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Modelling of long-term behaviour of caesium and strontium radionuclides in the Arctic environment and human exposure

https://arctichealth.org/en/permalink/ahliterature4769
Source
Journal of Environmental Radioactivity. 2004;74(1-3):159-169
Publication Type
Article
Date
2004
Author
Golikov, V
Logacheva, I
Bruk, G
Shutov, V
Balonov, M
Strand, P
Borghuis, S
Howard, B
Wright, S
Author Affiliation
Institute of Radiation Hygiene, Mira str. 8, 197101 St. Petersburg, Russia. bazil@sg5816.spb.edu
Source
Journal of Environmental Radioactivity. 2004;74(1-3):159-169
Date
2004
Language
English
Geographic Location
Norway
Russia
Publication Type
Article
Keywords
Animals
Arctic Regions
Cesium radioisotopes - pharmacokinetics
Diet
Food chain
Food Contamination
Humans
Lichens
Models, Theoretical
Radioactive pollutants - pharmacokinetics
Reindeer
Research Support, Non-U.S. Gov't
Risk assessment
Strontium - pharmacokinetics
Abstract
In this paper a compartment model of the highly vulnerable Arctic terrestrial food chain "lichen-reindeer-man" is outlined. Based upon an analysis of measured (137)Cs and (90)Sr contents in lichen and reindeer meat from 1961 up to 2001, site specific model parameters for two regions in north-western Arctic Russia and for Kautokeino municipality in Arctic Norway have been determined. The dynamics of radionuclide activity concentrations in the "lichen-reindeer-man" food chain for all areas was satisfactorily described by a double exponential function with short-term and long-term effective ecological half-lives between 1-2 and 10-12 years, respectively, for both (137)Cs and (90)Sr. Using parameter values derived from the model, life-time internal effective doses due to consumption of reindeer meat by reindeer-breeders after an assumed single pulse deposit of 1 kBq m(-2) of (137)Cs were estimated to be 11.4 mSv (Kola Peninsula), 5 mSv (Nenets Autonomous Area), and 2 mSv (Kautokeino, Norway). Differences in vulnerability to radiocaesium deposition were due to differences in transfer between lichen and reindeer and in diet between the three regions.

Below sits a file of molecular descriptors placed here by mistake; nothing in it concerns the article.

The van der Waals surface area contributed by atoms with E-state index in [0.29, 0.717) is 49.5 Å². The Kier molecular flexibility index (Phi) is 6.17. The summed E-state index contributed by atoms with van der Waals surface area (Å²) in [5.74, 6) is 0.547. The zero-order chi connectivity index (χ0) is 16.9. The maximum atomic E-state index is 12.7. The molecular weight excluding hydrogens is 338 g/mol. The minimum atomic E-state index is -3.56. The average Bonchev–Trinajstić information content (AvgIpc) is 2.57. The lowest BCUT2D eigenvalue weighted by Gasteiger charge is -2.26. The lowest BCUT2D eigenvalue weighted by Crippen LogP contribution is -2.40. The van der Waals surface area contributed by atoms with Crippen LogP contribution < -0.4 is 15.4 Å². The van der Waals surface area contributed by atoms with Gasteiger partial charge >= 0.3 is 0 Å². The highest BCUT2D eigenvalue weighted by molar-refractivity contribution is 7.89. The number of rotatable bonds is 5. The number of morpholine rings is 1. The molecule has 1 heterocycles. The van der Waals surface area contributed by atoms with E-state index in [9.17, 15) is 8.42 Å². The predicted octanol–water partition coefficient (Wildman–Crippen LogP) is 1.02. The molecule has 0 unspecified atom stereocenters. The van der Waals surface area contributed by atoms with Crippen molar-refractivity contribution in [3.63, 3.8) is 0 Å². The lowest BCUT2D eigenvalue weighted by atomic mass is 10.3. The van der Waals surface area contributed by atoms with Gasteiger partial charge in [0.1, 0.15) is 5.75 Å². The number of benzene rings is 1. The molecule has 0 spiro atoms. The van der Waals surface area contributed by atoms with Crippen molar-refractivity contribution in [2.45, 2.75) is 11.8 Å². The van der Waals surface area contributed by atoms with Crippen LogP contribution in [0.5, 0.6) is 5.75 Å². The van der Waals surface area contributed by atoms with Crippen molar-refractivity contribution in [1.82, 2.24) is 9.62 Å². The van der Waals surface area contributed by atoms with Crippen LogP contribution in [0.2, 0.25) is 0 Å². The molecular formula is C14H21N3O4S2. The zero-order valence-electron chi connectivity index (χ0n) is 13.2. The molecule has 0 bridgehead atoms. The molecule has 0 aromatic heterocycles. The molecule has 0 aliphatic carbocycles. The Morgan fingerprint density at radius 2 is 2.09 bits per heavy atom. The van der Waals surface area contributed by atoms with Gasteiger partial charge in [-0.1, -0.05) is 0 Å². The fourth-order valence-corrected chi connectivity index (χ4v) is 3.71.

PubMed ID
15063545 View in PubMed
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